March 10, 2022: Brilliant Venus and Mars are in the morning sky. Saturn begins its morning appearance. The evening moon is above the horns of Taurus.
by Jeffrey L. Hunt
Chicago, Illinois: Sunrise, 6:11 a.m. CST; Sunset, 5:52 p.m. CST. Check local sources for sunrise and sunset times for your location.
SUMMARY OF PLANETS IN 2022 MORNING SKY
In less than a week, brilliant Venus closes in on Mars. At this close approach Venus is 3.9° from the Red Planet. On March 6, Venus passed Mars to complete a triple conjunction that began last summer.
Venus is moving toward the ecliptic – the plane of the solar system – and closing a gap to Mars. No conjunction is in order as Venus is already east of Mars. Its declining latitude is taking Earth’s Twin planet closer the Red Planet.
In space they are millions of miles apart. This morning Venus is nearly 56 million miles away and Mars is about 125 million miles beyond the closer planet. From Earth, they seem to be close in the sky.
At forty-five minutes before sunrise, the Morning Star is 14.0° above the southeast horizon. Venus is the brightest star in the sky.
Dimmer Mars is 4.1° to the lower right of Venus.
Saturn is slowly climbing into the morning sky. At this hour it is near the horizon. Today, Saturn is added back to the charts, but it is challenging to see. A binocular and exceptional weather conditions are needed to see it.
Jupiter is beginning its climb into the morning. It passed behind the sun five days ago and it is rising before the sun. Under normal observing conditions, it is very difficult to see, rising a few minutes before the sun.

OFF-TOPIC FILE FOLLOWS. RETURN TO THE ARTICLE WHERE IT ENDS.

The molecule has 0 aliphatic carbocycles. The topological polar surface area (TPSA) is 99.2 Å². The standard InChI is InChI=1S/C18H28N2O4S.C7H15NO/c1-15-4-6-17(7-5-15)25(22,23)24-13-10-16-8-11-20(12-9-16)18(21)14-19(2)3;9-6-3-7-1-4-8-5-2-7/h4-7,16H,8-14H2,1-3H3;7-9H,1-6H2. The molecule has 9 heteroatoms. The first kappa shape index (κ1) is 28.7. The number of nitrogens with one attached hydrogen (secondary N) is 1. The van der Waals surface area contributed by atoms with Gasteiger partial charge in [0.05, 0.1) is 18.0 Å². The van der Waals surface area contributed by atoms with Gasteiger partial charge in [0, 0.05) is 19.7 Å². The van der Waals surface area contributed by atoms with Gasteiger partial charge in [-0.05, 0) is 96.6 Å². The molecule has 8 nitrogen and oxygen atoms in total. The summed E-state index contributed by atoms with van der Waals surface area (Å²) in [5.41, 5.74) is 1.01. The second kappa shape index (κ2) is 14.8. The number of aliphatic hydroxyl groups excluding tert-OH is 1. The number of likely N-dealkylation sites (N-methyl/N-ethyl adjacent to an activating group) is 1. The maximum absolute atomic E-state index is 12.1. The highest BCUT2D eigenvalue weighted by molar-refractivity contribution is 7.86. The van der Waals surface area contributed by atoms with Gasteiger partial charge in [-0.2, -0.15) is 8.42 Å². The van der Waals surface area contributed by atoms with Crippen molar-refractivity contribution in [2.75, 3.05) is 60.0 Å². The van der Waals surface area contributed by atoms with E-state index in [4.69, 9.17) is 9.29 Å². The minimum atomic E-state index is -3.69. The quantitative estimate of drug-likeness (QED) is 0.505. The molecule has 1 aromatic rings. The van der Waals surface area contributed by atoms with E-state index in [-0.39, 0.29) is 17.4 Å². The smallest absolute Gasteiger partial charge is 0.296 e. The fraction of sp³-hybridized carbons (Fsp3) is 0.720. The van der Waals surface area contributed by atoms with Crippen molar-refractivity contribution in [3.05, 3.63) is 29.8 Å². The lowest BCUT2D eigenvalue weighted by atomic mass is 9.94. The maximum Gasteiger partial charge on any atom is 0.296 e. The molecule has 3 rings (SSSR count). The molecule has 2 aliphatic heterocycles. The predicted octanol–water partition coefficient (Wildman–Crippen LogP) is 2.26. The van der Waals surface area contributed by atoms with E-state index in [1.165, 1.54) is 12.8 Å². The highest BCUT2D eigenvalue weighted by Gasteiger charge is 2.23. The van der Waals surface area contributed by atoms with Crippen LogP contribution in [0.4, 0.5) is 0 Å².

Mercury is retreating into bright sunlight after its morning appearance. It rises 34 minutes before the sun, during bright twilight. The speedy planet reaches its superior conjunction on April 2, beginning its best evening appearance of the year.
As night falls, the slightly gibbous moon, 55% illuminated, is high in the southwest. It is bright enough to illuminate the terrestrial landscape, casting shadows. Frequently, these articles describe earthshine on the moon from sunlight reflected from our planet. From the moon, an observer could see moonshine, slightly illuminating Earth’s night portions. Sunlight reflecting from the moon’s mountains, rocks, and dirt illuminates our planet. Earth’s phase is waning to the New Earth phase. The moonshine effects increases on our world.
From your backyard this evening, the lunar orb is above the horns of Taurus, a precarious place to be in the sky.
The northern horn is Elnath, meaning “the one butting with horns.” It is cataloged as the second brightest star and also known as Beta Tauri.
The southern horn is Zeta Tauri, originally cataloged as the seventh brightest star in the constellation. In 2017, the star was officially named Tianguan – meaning “celestial gate” – by the International Astronomical Union.
Both stars are blue-white in color. Elnath is at least 100 light years away, and Tianguan is four times that distance.
This evening, the gibbous moon is 4.7° to the upper left of Elnath and 4.9° to the upper right of Tianguan. The two stars are too far apart to fit them and the moon in the same binocular field of view. One star and the moon at a time can fit into a typical binocular field.
Tomorrow evening, the moon poses in front of the stars of Gemini.
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